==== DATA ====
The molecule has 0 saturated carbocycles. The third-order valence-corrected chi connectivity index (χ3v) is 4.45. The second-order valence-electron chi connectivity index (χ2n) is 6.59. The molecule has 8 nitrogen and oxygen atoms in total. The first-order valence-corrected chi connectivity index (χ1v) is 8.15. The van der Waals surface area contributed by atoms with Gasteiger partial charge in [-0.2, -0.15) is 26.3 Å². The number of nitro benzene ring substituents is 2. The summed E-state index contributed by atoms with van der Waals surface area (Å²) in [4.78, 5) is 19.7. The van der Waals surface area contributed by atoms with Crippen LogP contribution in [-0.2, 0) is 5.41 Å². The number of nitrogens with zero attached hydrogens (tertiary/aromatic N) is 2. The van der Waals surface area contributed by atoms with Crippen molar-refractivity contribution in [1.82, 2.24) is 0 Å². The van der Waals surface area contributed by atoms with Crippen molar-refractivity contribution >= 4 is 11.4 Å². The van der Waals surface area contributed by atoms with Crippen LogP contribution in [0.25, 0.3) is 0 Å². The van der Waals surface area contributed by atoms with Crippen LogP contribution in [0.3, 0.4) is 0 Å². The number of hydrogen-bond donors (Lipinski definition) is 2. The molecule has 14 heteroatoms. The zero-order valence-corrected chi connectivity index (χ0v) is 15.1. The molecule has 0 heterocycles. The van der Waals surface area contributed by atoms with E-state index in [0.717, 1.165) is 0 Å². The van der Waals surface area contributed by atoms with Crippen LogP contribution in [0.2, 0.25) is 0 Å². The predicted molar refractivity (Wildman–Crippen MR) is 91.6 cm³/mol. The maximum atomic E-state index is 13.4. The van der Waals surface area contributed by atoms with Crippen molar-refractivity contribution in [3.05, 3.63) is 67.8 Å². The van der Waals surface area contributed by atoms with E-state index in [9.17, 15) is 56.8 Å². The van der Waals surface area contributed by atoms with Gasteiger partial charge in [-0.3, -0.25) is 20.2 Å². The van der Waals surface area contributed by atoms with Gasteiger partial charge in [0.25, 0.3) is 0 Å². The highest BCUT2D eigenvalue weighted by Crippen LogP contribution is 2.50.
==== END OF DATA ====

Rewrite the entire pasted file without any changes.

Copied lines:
The molecule has 0 saturated carbocycles. The third-order valence-corrected chi connectivity index (χ3v) is 4.45. The second-order valence-electron chi connectivity index (χ2n) is 6.59. The molecule has 8 nitrogen and oxygen atoms in total. The first-order valence-corrected chi connectivity index (χ1v) is 8.15. The van der Waals surface area contributed by atoms with Gasteiger partial charge in [-0.2, -0.15) is 26.3 Å². The number of nitro benzene ring substituents is 2. The summed E-state index contributed by atoms with van der Waals surface area (Å²) in [4.78, 5) is 19.7. The van der Waals surface area contributed by atoms with Crippen LogP contribution in [-0.2, 0) is 5.41 Å². The number of nitrogens with zero attached hydrogens (tertiary/aromatic N) is 2. The van der Waals surface area contributed by atoms with Crippen molar-refractivity contribution in [1.82, 2.24) is 0 Å². The van der Waals surface area contributed by atoms with Crippen molar-refractivity contribution >= 4 is 11.4 Å². The van der Waals surface area contributed by atoms with Crippen LogP contribution in [0.25, 0.3) is 0 Å². The van der Waals surface area contributed by atoms with Crippen LogP contribution in [0.3, 0.4) is 0 Å². The number of hydrogen-bond donors (Lipinski definition) is 2. The molecule has 14 heteroatoms. The zero-order valence-corrected chi connectivity index (χ0v) is 15.1. The molecule has 0 heterocycles. The van der Waals surface area contributed by atoms with E-state index in [0.717, 1.165) is 0 Å². The van der Waals surface area contributed by atoms with Crippen LogP contribution in [0.2, 0.25) is 0 Å². The predicted molar refractivity (Wildman–Crippen MR) is 91.6 cm³/mol. The maximum atomic E-state index is 13.4. The van der Waals surface area contributed by atoms with Crippen molar-refractivity contribution in [3.05, 3.63) is 67.8 Å². The van der Waals surface area contributed by atoms with E-state index in [9.17, 15) is 56.8 Å². The van der Waals surface area contributed by atoms with Gasteiger partial charge in [-0.3, -0.25) is 20.2 Å². The van der Waals surface area contributed by atoms with Gasteiger partial charge in [0.25, 0.3) is 0 Å². The highest BCUT2D eigenvalue weighted by Crippen LogP contribution is 2.50.